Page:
The government has announced a change that may help ease the pain for those who depend on Social Security, along with two others that will affect those who are still working.
Retirement planning is an integral part of long-term financial wellness. For women, the process can be especially fraught.
The Social Security system of retirement benefits, begun in 1935, are a crucial underpinning of life for American retirees. For most people over 65, it’s undoubtedly hard to imagine life without this retirement benefit.
Social Security recipients likely already know that their benefits get a bump almost every year to counteract the effect of inflation. However, that cost-of-living adjustment is just one of several annual tweaks to the Social Security system.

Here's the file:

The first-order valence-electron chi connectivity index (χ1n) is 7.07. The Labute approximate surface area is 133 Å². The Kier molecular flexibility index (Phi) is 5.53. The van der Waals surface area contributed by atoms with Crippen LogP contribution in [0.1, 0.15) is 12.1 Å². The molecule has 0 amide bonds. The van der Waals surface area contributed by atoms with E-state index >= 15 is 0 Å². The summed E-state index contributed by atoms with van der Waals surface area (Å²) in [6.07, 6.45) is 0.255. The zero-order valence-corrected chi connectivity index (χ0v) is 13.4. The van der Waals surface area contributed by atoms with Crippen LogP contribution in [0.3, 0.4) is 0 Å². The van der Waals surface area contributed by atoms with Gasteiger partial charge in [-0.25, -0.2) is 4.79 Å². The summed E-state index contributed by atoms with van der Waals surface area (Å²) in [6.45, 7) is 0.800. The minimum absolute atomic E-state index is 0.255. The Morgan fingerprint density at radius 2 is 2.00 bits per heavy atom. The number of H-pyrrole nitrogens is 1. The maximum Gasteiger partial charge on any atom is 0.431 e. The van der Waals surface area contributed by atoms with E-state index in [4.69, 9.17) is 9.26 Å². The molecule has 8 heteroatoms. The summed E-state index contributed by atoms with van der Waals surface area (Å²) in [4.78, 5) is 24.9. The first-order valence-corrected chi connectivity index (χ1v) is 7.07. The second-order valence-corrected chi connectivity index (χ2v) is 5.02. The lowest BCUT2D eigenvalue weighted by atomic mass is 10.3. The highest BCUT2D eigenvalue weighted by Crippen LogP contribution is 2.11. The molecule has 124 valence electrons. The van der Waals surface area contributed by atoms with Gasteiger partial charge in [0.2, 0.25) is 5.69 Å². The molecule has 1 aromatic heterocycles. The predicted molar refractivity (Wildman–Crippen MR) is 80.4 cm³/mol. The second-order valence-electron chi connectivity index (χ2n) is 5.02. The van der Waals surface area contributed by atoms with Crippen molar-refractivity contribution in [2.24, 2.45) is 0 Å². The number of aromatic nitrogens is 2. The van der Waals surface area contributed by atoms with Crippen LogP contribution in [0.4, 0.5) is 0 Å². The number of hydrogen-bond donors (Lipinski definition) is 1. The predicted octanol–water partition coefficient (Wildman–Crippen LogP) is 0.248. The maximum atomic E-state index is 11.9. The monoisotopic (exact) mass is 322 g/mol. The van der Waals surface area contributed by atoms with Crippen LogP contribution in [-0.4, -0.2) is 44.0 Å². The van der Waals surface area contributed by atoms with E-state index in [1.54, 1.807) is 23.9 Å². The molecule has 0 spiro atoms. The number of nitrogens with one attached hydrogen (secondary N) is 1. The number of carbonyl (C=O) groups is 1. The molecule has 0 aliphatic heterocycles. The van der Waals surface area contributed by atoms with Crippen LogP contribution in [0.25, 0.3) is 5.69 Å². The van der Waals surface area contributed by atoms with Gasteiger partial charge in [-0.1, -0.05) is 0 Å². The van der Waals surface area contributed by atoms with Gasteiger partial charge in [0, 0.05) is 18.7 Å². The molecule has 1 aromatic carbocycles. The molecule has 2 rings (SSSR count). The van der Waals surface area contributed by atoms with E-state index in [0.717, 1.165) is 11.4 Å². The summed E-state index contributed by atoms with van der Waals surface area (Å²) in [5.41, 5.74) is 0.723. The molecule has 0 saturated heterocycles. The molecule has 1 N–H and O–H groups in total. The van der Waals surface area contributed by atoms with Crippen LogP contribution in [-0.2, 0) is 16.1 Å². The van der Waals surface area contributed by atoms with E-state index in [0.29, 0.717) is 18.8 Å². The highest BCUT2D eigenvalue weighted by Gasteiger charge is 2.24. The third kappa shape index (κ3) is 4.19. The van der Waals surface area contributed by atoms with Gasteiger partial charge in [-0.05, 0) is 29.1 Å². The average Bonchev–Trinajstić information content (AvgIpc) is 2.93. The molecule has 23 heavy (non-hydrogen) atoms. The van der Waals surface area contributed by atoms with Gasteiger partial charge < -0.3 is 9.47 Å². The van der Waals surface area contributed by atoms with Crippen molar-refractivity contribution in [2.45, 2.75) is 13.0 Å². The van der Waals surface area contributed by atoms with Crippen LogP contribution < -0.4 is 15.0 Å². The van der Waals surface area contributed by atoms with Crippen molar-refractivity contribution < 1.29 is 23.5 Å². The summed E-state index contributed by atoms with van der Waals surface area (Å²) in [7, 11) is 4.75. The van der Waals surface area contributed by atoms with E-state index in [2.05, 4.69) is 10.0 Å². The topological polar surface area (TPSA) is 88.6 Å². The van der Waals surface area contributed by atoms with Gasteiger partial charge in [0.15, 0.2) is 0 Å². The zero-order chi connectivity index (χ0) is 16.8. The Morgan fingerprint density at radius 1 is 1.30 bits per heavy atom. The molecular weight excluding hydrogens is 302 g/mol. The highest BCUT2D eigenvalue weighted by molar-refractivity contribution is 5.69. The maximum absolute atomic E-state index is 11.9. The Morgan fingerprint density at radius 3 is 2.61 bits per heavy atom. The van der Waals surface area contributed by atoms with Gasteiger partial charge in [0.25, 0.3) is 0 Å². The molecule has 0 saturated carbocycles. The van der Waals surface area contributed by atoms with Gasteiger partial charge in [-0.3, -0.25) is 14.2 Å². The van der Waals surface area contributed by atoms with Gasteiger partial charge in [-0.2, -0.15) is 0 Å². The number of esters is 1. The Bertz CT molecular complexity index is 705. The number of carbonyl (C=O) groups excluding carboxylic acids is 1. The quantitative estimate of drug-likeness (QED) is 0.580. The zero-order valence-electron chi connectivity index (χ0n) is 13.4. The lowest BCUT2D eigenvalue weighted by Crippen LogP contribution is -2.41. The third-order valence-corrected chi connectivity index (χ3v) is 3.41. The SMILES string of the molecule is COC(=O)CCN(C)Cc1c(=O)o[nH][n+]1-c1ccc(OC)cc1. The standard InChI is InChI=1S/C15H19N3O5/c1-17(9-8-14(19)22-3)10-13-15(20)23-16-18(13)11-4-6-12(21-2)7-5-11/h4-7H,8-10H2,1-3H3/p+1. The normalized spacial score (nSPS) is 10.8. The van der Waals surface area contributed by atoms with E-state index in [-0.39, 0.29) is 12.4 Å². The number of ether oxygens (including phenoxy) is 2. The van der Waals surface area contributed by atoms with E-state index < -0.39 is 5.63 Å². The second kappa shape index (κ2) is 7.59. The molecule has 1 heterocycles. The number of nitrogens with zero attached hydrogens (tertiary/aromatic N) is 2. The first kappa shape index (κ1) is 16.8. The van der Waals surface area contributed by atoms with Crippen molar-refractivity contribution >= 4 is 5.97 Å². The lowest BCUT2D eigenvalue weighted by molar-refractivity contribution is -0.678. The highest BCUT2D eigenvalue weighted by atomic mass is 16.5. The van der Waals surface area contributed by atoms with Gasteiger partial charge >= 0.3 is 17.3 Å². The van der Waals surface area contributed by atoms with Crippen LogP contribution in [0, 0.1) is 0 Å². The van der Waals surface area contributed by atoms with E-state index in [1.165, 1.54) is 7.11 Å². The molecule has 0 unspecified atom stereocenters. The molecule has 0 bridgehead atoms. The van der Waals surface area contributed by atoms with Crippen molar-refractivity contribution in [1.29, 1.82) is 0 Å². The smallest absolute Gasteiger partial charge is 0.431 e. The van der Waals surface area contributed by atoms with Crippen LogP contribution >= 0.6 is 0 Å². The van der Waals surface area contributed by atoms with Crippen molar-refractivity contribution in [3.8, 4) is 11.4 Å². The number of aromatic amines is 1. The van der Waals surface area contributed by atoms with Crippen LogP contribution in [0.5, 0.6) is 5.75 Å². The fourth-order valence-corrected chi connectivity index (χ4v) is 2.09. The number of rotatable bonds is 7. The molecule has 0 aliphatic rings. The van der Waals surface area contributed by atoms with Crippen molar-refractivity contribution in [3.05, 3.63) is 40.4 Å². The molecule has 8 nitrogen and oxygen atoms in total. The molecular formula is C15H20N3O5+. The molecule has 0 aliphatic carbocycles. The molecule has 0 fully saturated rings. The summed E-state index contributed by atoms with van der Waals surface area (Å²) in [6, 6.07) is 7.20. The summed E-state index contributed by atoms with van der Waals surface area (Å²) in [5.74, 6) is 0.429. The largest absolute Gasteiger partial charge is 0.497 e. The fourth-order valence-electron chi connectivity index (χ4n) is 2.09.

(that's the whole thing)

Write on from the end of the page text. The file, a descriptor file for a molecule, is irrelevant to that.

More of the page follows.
There’s almost always a reckoning when the government proffers a tax break. So it is with individual retirement accounts (IRA)s, 401(k)s, and similar accounts that investors fund with pre-tax earnings.
In Social Security parlance, ‘benefit’ and ‘payment’ are often used interchangeably. However, they do not mean precisely the same thing.
How much money will be in your Social Security retirement check, and how much can you keep? For retirees, these are burning questions.
Almost half a million new cases of Alzheimer’s disease will be diagnosed this year in the United States, according to the BrightFocus Foundation. Worldwide, someone develops some form of dementia every three seconds.
As retirement nears, you may be wondering when to start taking Social Security payments. These benefits are primarily based on your earnings during your working years and your age when you start receiving benefits.
It may sound like it makes sense, and it might be easier than picking a person (or two) to name, however there are some serious downsides to naming your estate as the beneficiary for your IRA.